The concept of shared psychosis in pop culture

Please forgive me dear reader, if this entry is laden with lots of psychology as I am on a psychological high as of the moment.

It is no denying that psychology and many of its concepts are already visible in pop culture. There is this one psychological concept that got my particular interest at the moment; it is the concept of shared psychosis also known as Folie à deux. Quoting Wikipedia, Folie à deux is a syndrome in which symptoms of a delusional belief are transmitted from one individual to another.

Perfect Blue: Of idols and psychology

As far as I can recall, I have first seen the concept in the thriller anime movie, Perfect Blue as it was expertly woven into the story by Satoshi Kon. It really is hard to notice at first but it is there, specifically, the manager Rumi Hidaka in manipulating the stalker Me-Mania. Let me explain Rumi Hidaka , Mima Kirigoe’s manager, was once a former idol, but she did not last long in the industry, making her a mere shell of her former self. It maybe that she was living “her idol hood“ through Mima to the point that already having the delusion of she is Mima herself and setting up a blogsite that details Mima’s activities each day. When Mima shift to acting, she acts as if it will tarnish her Mima persona’s idolhood asking for a fan to “help” Mima. This is where Me-Mania steps in, influenced by the false Mima’s blogsite, he goes on a killing spree, murdering all those he deemed to be the cause of “ruining” Mima’s idol career. Me-Mania is constantly manipulated and deluded into this savior complex by a delusional Rumi Hidaka who believes herself to be a Mima who is forever young and graceful. In simple explanation, Rumi’s delusion of being a forever young idol is transmitted to the stalker Me-Mania, giving him the delusion of being a savior to Mima. That’s Folie à deux for you.

Persona 4: Of high schoolers and psychology

Perfect Blue is not the only pop culture medium to exhibit this psychological concept. There’s also a game that exhibits a degree of Folie à deux namely Persona 4. The concept of the shared psychosis revolves around Tohru Adachi and Taro Namatame. It is important to know that in Persona 4, Adachi denotes “Despair” while Namatame denotes “Emptiness”. Adachi’s “despair” morphs him into a sociopath who is disgusted with life and how people have treated him, rationalizing his action of murdering of two women and manipulating people so that his so-called “game” will not end. Talk about a dude with serious issues. Namatame’s has lost everything, his job, his marriage (that was already strained), and the woman he loved and thus his “emptiness”. Here’s the shared psychosis: Namatame knew that he has the “ability” to help the next would be victim but knows that he can’t do it alone and thus calls the police and by chance Adachi, who was the real suspect behind the two murders answers him and subtly manipulates Namatame into “rescuing” people by pushing them into the TV, knowing full well that people who go inside the TV never come back alive. This gives Namatame an escape from his “emptiness”, a sense of mission that morphs into a manic messiah complex. In simple words, Adachi’s “despair” which caused him to have a twisted view of the world indirectly manipulated Namatame and his “emptiness”, giving the latter a false sense of mission, warped into a messiah complex.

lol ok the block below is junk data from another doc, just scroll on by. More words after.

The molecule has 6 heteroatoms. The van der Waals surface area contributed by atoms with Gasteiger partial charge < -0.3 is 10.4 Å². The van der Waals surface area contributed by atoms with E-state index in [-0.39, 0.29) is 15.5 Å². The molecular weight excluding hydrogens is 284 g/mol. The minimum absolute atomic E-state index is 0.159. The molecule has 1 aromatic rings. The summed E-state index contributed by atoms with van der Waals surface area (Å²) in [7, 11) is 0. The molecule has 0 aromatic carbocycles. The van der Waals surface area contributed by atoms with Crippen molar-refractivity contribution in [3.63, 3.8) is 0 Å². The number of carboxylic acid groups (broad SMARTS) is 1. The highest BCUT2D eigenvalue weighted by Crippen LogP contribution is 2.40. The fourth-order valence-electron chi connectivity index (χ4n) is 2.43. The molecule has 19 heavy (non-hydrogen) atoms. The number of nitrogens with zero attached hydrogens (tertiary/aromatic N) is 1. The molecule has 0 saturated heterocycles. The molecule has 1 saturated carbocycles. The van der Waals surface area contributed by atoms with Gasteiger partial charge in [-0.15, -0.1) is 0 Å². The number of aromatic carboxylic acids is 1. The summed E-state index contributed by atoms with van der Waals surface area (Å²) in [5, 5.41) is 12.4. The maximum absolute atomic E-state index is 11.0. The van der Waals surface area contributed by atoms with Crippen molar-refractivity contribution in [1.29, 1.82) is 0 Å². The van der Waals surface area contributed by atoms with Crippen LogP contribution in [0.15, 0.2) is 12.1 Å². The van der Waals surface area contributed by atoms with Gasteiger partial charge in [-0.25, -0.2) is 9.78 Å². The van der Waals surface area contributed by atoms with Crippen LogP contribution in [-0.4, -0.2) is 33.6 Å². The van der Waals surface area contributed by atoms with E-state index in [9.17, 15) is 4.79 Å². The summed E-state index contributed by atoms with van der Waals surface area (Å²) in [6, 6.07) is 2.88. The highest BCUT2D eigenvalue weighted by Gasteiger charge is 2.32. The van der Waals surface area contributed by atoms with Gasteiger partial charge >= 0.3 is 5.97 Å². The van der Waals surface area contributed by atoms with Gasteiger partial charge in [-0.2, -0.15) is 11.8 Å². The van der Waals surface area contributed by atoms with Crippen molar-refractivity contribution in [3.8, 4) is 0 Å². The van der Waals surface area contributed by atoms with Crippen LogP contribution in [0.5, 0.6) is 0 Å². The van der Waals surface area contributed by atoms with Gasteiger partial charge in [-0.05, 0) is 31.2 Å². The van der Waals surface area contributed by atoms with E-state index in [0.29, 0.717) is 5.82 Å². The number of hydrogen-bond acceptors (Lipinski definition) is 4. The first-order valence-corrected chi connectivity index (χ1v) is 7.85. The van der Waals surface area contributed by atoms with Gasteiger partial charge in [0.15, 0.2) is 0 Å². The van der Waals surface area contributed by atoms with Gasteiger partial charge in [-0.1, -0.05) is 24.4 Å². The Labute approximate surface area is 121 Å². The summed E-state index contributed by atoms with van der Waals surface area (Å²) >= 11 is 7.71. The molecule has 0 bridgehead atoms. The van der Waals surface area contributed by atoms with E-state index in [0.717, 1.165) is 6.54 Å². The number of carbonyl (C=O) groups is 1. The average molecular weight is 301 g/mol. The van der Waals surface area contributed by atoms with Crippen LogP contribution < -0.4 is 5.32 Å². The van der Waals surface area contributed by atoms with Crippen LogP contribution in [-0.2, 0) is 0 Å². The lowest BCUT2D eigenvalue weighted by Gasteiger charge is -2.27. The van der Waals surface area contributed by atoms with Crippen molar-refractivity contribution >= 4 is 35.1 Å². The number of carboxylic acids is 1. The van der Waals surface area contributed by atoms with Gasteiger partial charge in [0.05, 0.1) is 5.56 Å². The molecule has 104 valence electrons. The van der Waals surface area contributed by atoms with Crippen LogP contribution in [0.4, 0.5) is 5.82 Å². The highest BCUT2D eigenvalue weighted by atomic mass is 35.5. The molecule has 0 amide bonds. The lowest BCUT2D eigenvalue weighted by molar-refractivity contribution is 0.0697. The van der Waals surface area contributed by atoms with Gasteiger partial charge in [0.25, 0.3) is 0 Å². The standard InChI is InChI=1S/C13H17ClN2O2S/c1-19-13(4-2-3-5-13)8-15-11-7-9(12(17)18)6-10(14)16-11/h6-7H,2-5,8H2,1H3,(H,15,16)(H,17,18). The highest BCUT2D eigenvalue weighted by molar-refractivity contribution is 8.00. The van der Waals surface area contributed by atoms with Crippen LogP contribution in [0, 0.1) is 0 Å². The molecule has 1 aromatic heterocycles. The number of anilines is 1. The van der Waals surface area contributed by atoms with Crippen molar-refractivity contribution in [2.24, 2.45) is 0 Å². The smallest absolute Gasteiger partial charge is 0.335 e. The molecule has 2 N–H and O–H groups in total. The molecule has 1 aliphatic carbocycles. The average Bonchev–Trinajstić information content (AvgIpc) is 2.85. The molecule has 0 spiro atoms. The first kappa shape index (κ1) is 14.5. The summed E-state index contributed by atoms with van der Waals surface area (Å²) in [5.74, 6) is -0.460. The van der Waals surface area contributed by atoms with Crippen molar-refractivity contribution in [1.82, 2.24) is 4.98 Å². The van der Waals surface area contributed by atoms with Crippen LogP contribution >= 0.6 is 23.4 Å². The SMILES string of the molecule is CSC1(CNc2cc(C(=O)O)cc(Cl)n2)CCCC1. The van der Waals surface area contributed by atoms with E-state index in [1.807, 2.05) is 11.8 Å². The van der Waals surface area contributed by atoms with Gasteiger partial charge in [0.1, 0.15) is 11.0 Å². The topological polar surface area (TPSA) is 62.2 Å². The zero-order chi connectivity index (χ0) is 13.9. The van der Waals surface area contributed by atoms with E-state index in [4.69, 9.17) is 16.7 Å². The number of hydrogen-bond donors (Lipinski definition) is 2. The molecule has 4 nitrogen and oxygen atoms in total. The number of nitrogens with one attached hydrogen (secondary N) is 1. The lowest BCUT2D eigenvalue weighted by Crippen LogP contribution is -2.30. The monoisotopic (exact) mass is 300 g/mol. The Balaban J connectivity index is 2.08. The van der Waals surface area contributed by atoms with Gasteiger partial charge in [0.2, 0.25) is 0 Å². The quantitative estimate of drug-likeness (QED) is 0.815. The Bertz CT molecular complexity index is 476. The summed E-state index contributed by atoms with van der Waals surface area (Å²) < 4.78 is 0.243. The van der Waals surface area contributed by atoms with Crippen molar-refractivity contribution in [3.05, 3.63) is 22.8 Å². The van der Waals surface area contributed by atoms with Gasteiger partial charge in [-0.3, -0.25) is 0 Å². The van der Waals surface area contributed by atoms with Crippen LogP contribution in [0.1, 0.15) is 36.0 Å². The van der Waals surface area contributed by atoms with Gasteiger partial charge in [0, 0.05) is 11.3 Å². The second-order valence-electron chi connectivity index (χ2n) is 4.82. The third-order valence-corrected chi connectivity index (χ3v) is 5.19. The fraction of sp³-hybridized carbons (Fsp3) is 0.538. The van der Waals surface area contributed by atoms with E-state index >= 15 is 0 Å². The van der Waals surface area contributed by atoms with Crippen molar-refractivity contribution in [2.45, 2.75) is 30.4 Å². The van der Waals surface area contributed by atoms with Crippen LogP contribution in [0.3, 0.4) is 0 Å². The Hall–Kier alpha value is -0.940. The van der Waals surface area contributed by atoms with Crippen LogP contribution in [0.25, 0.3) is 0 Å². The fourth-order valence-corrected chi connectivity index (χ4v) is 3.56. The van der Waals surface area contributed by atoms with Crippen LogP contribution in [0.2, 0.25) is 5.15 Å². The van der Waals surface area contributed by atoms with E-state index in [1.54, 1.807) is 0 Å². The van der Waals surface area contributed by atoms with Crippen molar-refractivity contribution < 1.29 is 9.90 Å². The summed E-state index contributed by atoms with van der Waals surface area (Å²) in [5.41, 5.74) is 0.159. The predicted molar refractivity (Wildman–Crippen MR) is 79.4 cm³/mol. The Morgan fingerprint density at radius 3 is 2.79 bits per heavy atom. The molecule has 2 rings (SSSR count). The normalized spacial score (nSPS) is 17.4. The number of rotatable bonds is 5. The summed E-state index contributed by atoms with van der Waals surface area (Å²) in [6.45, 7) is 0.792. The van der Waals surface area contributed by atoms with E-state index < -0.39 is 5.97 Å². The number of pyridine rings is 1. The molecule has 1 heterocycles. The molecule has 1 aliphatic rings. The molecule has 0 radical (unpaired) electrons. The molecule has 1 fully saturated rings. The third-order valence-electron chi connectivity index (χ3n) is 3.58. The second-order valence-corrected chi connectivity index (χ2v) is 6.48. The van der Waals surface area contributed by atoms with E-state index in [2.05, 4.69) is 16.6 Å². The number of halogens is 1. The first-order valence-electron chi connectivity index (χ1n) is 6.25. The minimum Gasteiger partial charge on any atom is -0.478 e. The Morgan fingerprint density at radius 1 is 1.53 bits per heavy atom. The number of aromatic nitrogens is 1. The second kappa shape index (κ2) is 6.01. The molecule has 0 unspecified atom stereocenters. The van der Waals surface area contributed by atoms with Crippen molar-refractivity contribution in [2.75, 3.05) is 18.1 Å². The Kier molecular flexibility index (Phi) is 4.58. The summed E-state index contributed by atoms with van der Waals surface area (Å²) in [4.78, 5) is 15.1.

The only difference between the two is that in Perfect Blue, the influence was direct while in Persona 4, the influence was indirect. The one thing constant is that the one influenced with psychosis is being manipulated, directly or indirectly.

I must say as a fan of pop culture, I’ve observed that complex manipulation is now becoming a trend TV shows, movies and anime nowadays and it is becoming quite a hit. Maybe TV show and movie creators and writers can benefit from reading a little psychology, eh?

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